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Save Transit City Rally Stirs Dialogue from Disappointment

20100422transitcity.jpg
Photo by Andrew Louis/Torontoist.


“How many buses did it take you to get here?”
This was one of a series of questions posed to attendees of last night’s Public Transit Coalition launch at City Hall, an event aptly titled Save Transit City. The robustly attended public protest rallied against Premier Dalton McGuinty’s four-billion-dollar funding cut to Toronto’s Transit City projects—cuts that threaten a long-term delay or, quite possibly, the end of much of Transit City entirely.
Dissatisfaction with the city’s current transit model bubbled within the council chambers, and LRT—Light Rail Transit—was the catchphrase of the evening. According to the Public Transit Coalition’s website: “Every neighbourhood has a right to excellent, accessible public transit service. In Toronto this means that the Transit City Light Rail plan needs to be completed.” (This is paralleled in the pledge they asked the public, and are now asking politicians as well, to sign: “I agree that the TTC must be kept public, be properly funded by all levels of Government, and that the Transit City Light Rail plan be completed by 2020.”)
Barbara Stone, president of the Weston-Mt. Dennis Community Association, expressed frustration that the Eglinton Crosstown line, which has been under discussion since the mid-1980s and was slated to run the approximately thirty-three kilometres between Kennedy Station and Pearson Airport, might never come to fruition. Building and operating the route has the potential to revitalize her neighbourhood and many others by creating jobs, encouraging an influx of new customers to local businesses, and improving access to the city’s core.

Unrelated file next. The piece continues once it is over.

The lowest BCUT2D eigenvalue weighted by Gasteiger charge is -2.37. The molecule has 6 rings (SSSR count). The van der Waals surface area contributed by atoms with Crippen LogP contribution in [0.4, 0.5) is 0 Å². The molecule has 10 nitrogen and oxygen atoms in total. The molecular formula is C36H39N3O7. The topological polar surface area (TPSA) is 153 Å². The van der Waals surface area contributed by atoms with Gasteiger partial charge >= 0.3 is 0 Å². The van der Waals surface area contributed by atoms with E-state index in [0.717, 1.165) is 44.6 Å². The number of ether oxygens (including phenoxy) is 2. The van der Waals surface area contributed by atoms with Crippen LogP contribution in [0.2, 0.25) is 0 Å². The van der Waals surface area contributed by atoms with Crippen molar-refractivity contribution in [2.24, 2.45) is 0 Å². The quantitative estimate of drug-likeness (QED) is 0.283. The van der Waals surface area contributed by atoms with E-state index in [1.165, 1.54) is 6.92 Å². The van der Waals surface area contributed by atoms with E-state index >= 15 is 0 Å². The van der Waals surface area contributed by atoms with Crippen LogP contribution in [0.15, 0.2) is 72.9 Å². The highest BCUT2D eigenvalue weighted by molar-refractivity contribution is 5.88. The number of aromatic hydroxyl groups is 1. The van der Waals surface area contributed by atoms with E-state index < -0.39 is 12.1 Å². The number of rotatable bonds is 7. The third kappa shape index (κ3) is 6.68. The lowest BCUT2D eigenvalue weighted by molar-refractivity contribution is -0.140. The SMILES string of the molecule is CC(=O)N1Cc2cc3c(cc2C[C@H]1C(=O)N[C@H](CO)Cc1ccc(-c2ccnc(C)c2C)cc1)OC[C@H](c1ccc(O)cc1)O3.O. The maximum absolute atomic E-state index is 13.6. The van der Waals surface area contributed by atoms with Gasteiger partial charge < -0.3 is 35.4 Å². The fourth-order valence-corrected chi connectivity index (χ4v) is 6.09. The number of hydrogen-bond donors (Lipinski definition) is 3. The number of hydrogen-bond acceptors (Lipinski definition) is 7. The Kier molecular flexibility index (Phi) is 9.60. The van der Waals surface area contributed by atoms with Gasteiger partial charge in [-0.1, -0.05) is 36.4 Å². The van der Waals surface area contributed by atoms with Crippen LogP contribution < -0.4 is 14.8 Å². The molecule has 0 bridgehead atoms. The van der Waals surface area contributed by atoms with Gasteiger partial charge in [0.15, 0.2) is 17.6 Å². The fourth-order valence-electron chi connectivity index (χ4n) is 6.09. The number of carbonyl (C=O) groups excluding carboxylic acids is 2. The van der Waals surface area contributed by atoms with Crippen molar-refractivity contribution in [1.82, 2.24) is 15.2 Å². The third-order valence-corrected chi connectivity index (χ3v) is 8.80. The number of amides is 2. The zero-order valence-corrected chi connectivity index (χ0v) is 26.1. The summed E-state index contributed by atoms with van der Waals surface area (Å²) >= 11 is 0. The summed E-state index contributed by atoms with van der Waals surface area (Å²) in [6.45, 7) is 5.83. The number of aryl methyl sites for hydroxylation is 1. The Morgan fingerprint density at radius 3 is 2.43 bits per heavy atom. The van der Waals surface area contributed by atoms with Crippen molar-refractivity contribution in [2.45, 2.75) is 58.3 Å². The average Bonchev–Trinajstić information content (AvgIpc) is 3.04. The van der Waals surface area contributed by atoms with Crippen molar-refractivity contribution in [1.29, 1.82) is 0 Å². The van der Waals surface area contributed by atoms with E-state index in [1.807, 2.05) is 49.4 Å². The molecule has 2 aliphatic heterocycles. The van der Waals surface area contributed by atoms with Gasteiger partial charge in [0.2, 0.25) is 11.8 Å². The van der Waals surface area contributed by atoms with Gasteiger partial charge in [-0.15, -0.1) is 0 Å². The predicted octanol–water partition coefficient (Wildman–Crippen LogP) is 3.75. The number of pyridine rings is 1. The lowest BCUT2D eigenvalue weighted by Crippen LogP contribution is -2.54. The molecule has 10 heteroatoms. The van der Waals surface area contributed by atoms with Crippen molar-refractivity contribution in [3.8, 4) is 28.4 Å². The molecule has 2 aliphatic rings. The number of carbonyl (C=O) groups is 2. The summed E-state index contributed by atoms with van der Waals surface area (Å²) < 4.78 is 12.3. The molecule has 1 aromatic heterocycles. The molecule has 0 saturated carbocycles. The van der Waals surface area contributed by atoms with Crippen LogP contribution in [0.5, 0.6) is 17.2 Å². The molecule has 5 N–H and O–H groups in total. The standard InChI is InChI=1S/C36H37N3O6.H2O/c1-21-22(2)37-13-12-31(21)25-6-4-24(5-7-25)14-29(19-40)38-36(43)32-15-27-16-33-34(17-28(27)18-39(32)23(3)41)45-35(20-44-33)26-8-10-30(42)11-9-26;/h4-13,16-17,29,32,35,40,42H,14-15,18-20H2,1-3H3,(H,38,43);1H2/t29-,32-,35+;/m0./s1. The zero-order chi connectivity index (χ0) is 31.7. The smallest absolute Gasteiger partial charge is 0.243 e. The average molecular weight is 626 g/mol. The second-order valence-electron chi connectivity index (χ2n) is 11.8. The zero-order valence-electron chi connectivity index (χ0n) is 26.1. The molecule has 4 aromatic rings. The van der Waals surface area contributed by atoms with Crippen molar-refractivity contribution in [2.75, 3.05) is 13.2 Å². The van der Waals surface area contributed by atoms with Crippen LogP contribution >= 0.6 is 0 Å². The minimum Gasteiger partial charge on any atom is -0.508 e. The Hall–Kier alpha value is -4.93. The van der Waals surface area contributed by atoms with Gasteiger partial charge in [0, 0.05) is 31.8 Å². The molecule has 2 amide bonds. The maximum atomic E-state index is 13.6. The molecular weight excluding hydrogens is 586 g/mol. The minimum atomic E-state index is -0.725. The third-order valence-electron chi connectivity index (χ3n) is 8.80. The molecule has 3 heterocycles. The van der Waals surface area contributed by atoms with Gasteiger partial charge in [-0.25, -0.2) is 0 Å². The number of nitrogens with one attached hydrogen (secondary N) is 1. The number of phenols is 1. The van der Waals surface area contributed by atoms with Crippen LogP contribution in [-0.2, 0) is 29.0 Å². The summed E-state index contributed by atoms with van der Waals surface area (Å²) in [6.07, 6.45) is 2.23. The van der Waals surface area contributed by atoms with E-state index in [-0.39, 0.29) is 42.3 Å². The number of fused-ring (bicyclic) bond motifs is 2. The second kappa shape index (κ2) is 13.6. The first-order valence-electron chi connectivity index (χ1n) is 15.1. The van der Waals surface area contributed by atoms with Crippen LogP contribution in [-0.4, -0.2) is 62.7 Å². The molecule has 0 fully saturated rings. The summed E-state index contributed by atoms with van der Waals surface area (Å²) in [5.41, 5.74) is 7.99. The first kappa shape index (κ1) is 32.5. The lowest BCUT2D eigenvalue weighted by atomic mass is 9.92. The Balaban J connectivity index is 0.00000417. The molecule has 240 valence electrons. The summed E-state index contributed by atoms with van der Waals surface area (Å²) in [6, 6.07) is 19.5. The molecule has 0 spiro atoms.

As pointed out by Ashwin Balamohan,Toronto District School Board trustee candidate for Scarborough East, while the wealthier populations of Toronto are—at least generally speaking—adequately served by the city’s existing public transit routes, lower-income communities located further from the downtown core face long commutes and restricted job access, which in turn leads to a sense of political disengagement. “The provincial government needs to be shown that you can’t divide Torontonians against each other,” said Balamohan, to vigorous applause. These sentiments were echoed by Mayor David Miller, whose cameo appearance closed the event.
While the future of Transit City remains unclear, those interested in signing the pledge to save Transit City are encouraged to do so through Public Transit Coalition’s website.

Comments

  • http://undefined friend68

    You would think with so many of the urban seats up for grabs, Torontonians could make a real issue of this. Especially if the opposition takes a contrary position, like Mike Harris did back in the day with photo radar.

  • eller

    It took me all of 20 seconds to leave a message with my MPP this morning on the subject. I hope everyone else who is concerned with this also will too!

  • http://undefined phoyt

    It bugs me that they want us to “… agree that the TTC must be kept public, be properly funded by all levels of Government, and that the Transit City Light Rail plan be completed by 2020.” Insisting that it should be kept public complicates the issue unnecessary IMO.

  • http://undefined phoyt

    The TTC Riders agenda is much more straightforward – http://www.ttcriders.ca/
    Quote: If mayoral candidates want to debate privatization, let them do so, but only after they have had a vigorous debate about how best to get the Province back to the table.

  • http://undefined EricSmith

    It’s suggesting privatization that complicates the issue unnecessarily — transit in Toronto isn’t a money-maker in itself, so it will always have to be supported by public money. In that context, privatization is a license to print money for a private-sector operator at best.

  • http://undefined phoyt

    You’re probably right. But while I would sign a pledge get transit city back on track I wouldn’t sign their pledge to keep it public. It just so happens I don’t think there’s a problem with privatizing it, but I’m sure we can all agree that we need decent public transportation and a commitment from the province to pay for it.

  • http://undefined rek

    We need better-than-decent public transit, and we wouldn’t get it from a privately-owned TTC.